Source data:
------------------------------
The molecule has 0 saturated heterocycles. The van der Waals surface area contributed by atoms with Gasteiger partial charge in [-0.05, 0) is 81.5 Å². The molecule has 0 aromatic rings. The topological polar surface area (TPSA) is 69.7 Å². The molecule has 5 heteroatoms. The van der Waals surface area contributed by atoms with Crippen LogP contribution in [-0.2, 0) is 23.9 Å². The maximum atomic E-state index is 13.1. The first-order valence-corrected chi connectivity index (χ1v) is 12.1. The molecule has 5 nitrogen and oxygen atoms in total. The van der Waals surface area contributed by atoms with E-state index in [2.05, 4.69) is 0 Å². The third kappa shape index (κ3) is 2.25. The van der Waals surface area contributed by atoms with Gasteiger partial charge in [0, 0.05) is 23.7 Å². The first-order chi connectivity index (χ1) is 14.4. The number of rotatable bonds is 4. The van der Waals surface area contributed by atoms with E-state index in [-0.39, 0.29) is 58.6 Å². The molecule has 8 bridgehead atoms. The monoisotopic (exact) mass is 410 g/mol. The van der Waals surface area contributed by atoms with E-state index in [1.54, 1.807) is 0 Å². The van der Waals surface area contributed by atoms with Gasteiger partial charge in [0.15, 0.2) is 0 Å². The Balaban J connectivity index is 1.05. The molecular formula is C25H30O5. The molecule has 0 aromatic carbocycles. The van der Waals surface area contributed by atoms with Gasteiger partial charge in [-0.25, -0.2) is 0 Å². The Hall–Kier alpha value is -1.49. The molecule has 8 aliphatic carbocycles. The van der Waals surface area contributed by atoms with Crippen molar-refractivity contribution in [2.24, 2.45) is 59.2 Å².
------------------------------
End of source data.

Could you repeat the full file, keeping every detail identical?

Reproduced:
The molecule has 0 saturated heterocycles. The van der Waals surface area contributed by atoms with Gasteiger partial charge in [-0.05, 0) is 81.5 Å². The molecule has 0 aromatic rings. The topological polar surface area (TPSA) is 69.7 Å². The molecule has 5 heteroatoms. The van der Waals surface area contributed by atoms with Crippen LogP contribution in [-0.2, 0) is 23.9 Å². The maximum atomic E-state index is 13.1. The first-order valence-corrected chi connectivity index (χ1v) is 12.1. The molecule has 5 nitrogen and oxygen atoms in total. The van der Waals surface area contributed by atoms with E-state index in [2.05, 4.69) is 0 Å². The third kappa shape index (κ3) is 2.25. The van der Waals surface area contributed by atoms with Gasteiger partial charge in [0, 0.05) is 23.7 Å². The first-order chi connectivity index (χ1) is 14.4. The number of rotatable bonds is 4. The van der Waals surface area contributed by atoms with E-state index in [-0.39, 0.29) is 58.6 Å². The molecule has 8 bridgehead atoms. The monoisotopic (exact) mass is 410 g/mol. The van der Waals surface area contributed by atoms with E-state index in [1.54, 1.807) is 0 Å². The van der Waals surface area contributed by atoms with Gasteiger partial charge in [0.15, 0.2) is 0 Å². The Balaban J connectivity index is 1.05. The molecular formula is C25H30O5. The molecule has 0 aromatic carbocycles. The van der Waals surface area contributed by atoms with Gasteiger partial charge in [-0.25, -0.2) is 0 Å². The Hall–Kier alpha value is -1.49. The molecule has 8 aliphatic carbocycles. The van der Waals surface area contributed by atoms with Crippen molar-refractivity contribution in [2.24, 2.45) is 59.2 Å².